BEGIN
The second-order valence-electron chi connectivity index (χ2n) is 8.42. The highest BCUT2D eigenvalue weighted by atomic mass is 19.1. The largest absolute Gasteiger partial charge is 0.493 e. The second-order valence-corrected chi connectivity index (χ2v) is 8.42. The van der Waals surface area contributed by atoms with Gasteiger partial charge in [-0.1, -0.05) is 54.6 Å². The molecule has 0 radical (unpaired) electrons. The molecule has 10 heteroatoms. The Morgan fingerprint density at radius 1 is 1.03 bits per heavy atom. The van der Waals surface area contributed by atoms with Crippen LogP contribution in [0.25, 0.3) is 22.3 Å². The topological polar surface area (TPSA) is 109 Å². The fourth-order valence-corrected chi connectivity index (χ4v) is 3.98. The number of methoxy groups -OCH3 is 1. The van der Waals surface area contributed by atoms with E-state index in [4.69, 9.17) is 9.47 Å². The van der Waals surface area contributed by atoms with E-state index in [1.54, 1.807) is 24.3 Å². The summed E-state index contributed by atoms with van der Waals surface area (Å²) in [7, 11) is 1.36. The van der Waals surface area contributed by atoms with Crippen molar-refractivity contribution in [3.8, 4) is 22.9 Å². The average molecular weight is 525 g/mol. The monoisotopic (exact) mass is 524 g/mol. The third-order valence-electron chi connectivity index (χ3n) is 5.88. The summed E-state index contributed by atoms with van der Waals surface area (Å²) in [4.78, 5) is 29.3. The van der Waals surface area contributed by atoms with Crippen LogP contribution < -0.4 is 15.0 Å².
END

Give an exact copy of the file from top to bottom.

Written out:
The second-order valence-electron chi connectivity index (χ2n) is 8.42. The highest BCUT2D eigenvalue weighted by atomic mass is 19.1. The largest absolute Gasteiger partial charge is 0.493 e. The second-order valence-corrected chi connectivity index (χ2v) is 8.42. The van der Waals surface area contributed by atoms with Gasteiger partial charge in [-0.1, -0.05) is 54.6 Å². The molecule has 0 radical (unpaired) electrons. The molecule has 10 heteroatoms. The Morgan fingerprint density at radius 1 is 1.03 bits per heavy atom. The van der Waals surface area contributed by atoms with Crippen LogP contribution in [0.25, 0.3) is 22.3 Å². The topological polar surface area (TPSA) is 109 Å². The fourth-order valence-corrected chi connectivity index (χ4v) is 3.98. The number of methoxy groups -OCH3 is 1. The van der Waals surface area contributed by atoms with E-state index in [4.69, 9.17) is 9.47 Å². The van der Waals surface area contributed by atoms with E-state index in [1.54, 1.807) is 24.3 Å². The summed E-state index contributed by atoms with van der Waals surface area (Å²) in [7, 11) is 1.36. The van der Waals surface area contributed by atoms with Crippen molar-refractivity contribution in [3.8, 4) is 22.9 Å². The average molecular weight is 525 g/mol. The monoisotopic (exact) mass is 524 g/mol. The third-order valence-electron chi connectivity index (χ3n) is 5.88. The summed E-state index contributed by atoms with van der Waals surface area (Å²) in [4.78, 5) is 29.3. The van der Waals surface area contributed by atoms with Crippen LogP contribution < -0.4 is 15.0 Å².